L.A. Youth, Los Angeles
I got taken away from my mother when I was 3 because she used drugs and physically abused me. I went to live with my aunt, and it was like a real family to me. We’d do karaoke every Saturday. We would sing “R-E-S-P-E-C-T” and “Ain’t No Mountain High Enough.”
But things changed when I was in fourth grade. My grandmother lied to the authorities and said my aunt was abusing me. The police came out three times but never found signs of abuse. The fourth time they came, when I was 8, I got taken away. Children’s services sent me to live with my grandmother. For most of the next six years, it was like living in hell.
When I first got there, my grandmother was great. But things changed when she began selling and using drugs. One time I woke up my grandmother and she threw her shoes at me. Another time she told me that she had lied to children’s services about my auntie abusing me. She said the only reason she took me in was because she needed money from children’s services.
My grandmother would let my cousins sit around drinking juice and lemonade while I had to do their chores. When my grandmother called me, I’d say, “Yes ma’am.” But I wanted to say, “Why do you hit me? Am I really a bad child? Why do you treat me like I’m not part of your family?”
I’d pray at night that I could get out of there. But I didn’t tell anyone because I was scared that my grandmother would hit me if she found out. When my social worker came around every six months, she’d ask, “Deshon, how is it here?” I’d say, “It’s OK.” But when she left I would cry, because I wanted to tell her the truth.
Once I did ask to leave, but my social worker said it was a “good placement” because I was living with my family. I was too scared to tell her my grandma was hitting me. This was the only family I had.
When I was 12 I ran away to my friend Yvette’s house. My social worker found out and asked me why I had run away. I said I was being abused. She asked my grandmother if I was getting abused, but my grandmother said no. Another time I told my attorney that I was being abused. The police came but they didn’t find bruises on me, so I stayed.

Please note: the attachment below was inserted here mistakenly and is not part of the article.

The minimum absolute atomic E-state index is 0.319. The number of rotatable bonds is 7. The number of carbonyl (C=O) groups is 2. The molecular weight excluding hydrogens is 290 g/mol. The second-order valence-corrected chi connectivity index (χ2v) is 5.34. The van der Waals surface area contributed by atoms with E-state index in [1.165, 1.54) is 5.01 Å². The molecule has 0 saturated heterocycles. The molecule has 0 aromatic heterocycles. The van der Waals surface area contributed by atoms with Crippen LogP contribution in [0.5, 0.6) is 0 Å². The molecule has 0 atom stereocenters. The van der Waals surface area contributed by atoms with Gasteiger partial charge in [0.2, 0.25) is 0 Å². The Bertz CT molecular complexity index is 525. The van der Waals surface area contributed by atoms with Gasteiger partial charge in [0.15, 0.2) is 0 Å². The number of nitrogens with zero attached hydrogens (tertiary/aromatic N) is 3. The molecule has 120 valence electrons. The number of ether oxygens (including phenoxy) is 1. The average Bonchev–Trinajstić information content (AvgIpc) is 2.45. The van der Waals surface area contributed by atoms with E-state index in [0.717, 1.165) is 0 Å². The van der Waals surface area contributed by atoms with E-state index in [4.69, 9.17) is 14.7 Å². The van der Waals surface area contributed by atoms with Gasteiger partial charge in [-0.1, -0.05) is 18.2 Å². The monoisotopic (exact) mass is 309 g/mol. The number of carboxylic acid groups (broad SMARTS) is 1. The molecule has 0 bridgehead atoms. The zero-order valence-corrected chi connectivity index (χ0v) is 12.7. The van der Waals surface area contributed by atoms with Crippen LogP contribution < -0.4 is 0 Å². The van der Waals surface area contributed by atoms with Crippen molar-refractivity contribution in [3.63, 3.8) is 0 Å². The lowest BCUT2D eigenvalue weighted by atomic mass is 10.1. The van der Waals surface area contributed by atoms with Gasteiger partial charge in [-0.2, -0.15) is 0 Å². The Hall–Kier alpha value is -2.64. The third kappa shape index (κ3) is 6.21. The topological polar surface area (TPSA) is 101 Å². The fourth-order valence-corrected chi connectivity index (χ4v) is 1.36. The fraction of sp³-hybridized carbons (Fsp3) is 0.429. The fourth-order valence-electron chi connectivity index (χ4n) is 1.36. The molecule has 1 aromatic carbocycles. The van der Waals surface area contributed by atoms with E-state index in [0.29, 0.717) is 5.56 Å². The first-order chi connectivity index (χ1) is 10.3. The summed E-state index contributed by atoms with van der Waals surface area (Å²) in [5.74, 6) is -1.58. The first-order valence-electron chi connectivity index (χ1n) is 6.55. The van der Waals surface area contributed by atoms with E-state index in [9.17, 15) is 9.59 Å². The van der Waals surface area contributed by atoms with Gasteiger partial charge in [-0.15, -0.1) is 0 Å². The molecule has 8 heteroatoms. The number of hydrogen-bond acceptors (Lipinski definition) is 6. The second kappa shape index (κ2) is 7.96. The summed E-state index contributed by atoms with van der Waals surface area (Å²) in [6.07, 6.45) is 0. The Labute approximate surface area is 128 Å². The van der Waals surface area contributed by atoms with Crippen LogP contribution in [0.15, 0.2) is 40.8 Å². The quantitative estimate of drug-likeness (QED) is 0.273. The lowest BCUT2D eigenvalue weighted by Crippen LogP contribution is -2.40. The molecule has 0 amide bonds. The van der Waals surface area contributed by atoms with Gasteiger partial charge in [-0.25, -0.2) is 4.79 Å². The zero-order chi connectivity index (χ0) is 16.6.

One day when I was 14, I was at my friend Yvette’s house. My grandmother found out that I had lied to her about being at the library. She came to get me. It was chaos. She was hitting me in the back of the head and pulling my ear. Yvette’s mother was screaming, “Get your hands off of him.” My grandmother pulled me by the ear all the way home.
Later that year, my grandmother whipped me with a belt because I came home late. I finally had enough. The next day I had a meeting with my social worker. She saw the bruises on my neck and arm and asked me what happened. This time she knew I was telling the truth.
They took me to a shelter. I was scared because I thought my grandmother was going to find out. But they arrested my grandmother and put her in jail. I went to court and they told me, “You’re safe now. Your grandmother can’t come within 50 feet of you.”
Over the next two years I moved around a lot of foster homes. I was happy to be safe but sad because I wasn’t with my family. I thought about my aunt so many times. I belonged with her, not in a foster home.
But eventually I ended up in a good group home. I was scared at first, but quickly got comfortable with the staff and kids. They had a lot of rules and support that helped me with my depression.
The staff treated me with respect. One time I cursed out a staff member named Nicole and she ended up talking with me for an hour about my behavior. After that, I always called her “mommy.”
I started talking to my therapist. He was really, really cool. He was ghetto. He was white and listened to Tupac. I told him how I felt about moving around. He said, “Even though I’m an adult, you’re stronger than me. I’ve never been through what you’ve been through.” I got up and gave him a big hug.
What also made me happy was that the system finally let me see my aunt on the weekends. I felt lucky to be in foster care, protected from my grandmother, and still able to see my aunt.
I left the group home and went to a new one that was less restrictive. I wasn’t depressed anymore. I learned that I can talk to someone when I’m feeling down.
© 2007 L.A. Youth. www.layouth.com.